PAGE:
Washington (CNN) - There were conflicting messages Tuesday from a Democratic senator from Florida and the CEO of BP about whether the oil giant will pay for all economic damages to workers and communities along the Gulf Coast facing possible harm from the large oil spill there.
The potential costs are huge and could go well beyond merely paying for the actual cleanup of the leaking oil. Federal law currently caps economic damages from an oil spill at $75 million and allows damages up to $1 billion to be paid for by a special industry-funded trust fund. To this point, BP's responses to questions about whether it will pay for damages beyond that cap have not been clear.
"What I've said is what I mean; all legitimate claims will be honored," BP CEO Tony Hayward said when CNN pressed him to clarify the company's position. He added that he thinks it's "inevitable" the cap will be exceeded.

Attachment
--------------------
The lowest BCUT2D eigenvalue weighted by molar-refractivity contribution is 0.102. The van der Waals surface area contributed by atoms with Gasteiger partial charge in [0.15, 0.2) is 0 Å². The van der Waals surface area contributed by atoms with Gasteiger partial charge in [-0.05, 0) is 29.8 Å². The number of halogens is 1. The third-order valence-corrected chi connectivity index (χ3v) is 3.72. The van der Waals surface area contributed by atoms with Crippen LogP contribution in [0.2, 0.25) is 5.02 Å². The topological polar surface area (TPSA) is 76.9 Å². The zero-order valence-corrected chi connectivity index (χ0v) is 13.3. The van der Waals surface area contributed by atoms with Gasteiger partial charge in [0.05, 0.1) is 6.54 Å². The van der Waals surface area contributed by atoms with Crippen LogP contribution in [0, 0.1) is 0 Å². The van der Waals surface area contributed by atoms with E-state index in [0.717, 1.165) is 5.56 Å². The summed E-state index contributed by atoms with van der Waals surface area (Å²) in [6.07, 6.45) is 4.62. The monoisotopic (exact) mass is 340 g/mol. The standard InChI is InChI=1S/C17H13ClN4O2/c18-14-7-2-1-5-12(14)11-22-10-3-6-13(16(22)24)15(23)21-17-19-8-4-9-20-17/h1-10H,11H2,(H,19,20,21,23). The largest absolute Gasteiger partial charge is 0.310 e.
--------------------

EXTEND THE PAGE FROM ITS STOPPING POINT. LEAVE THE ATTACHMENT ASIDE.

However, Sen. Bill Nelson, D-Florida, who summoned Hayward and BP America Chairman Lamar McKay to his Senate office, said he heard a different message from the BP chief.
"He expects the $75 million to be exceeded," Nelson said after the approximately 45-minute meeting. "When I pressed him on who was going to be liable for the economic damages, not the cleanup damages - the economic damages - he said that will be something we will determine in the future."
(CNN) – Jeff Greene, the billionaire real estate investor running for Senate in Florida, is rebuffing his Democratic primary opponent's charges that he made his fortune on the backs of the Sunshine State's suffering homeowners.
Greene, who joined the Senate race last Friday, has promised to spend whatever it takes to win the seat. He made hundreds of millions of dollars by speculating against the real estate market before it collapsed.